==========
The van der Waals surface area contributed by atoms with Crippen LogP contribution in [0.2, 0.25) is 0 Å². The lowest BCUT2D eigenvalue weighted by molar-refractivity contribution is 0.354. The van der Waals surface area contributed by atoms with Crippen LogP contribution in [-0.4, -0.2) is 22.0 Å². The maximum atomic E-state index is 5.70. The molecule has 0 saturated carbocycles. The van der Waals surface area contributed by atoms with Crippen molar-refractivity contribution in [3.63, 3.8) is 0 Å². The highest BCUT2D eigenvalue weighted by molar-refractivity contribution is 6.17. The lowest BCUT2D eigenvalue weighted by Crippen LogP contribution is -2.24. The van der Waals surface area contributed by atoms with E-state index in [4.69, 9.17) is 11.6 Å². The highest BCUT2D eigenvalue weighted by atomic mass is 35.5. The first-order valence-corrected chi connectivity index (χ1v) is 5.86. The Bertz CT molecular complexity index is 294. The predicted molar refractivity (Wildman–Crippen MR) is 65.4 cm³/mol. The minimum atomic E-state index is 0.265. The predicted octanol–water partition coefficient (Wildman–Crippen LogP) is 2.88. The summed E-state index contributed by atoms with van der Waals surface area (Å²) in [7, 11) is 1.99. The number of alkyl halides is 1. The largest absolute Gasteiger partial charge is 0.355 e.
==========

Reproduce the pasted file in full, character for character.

The van der Waals surface area contributed by atoms with Crippen LogP contribution in [0.2, 0.25) is 0 Å². The lowest BCUT2D eigenvalue weighted by molar-refractivity contribution is 0.354. The van der Waals surface area contributed by atoms with Crippen LogP contribution in [-0.4, -0.2) is 22.0 Å². The maximum atomic E-state index is 5.70. The molecule has 0 saturated carbocycles. The van der Waals surface area contributed by atoms with Crippen molar-refractivity contribution in [3.63, 3.8) is 0 Å². The highest BCUT2D eigenvalue weighted by molar-refractivity contribution is 6.17. The lowest BCUT2D eigenvalue weighted by Crippen LogP contribution is -2.24. The van der Waals surface area contributed by atoms with E-state index in [4.69, 9.17) is 11.6 Å². The highest BCUT2D eigenvalue weighted by atomic mass is 35.5. The first-order valence-corrected chi connectivity index (χ1v) is 5.86. The Bertz CT molecular complexity index is 294. The predicted molar refractivity (Wildman–Crippen MR) is 65.4 cm³/mol. The minimum atomic E-state index is 0.265. The predicted octanol–water partition coefficient (Wildman–Crippen LogP) is 2.88. The summed E-state index contributed by atoms with van der Waals surface area (Å²) in [7, 11) is 1.99. The number of alkyl halides is 1. The largest absolute Gasteiger partial charge is 0.355 e.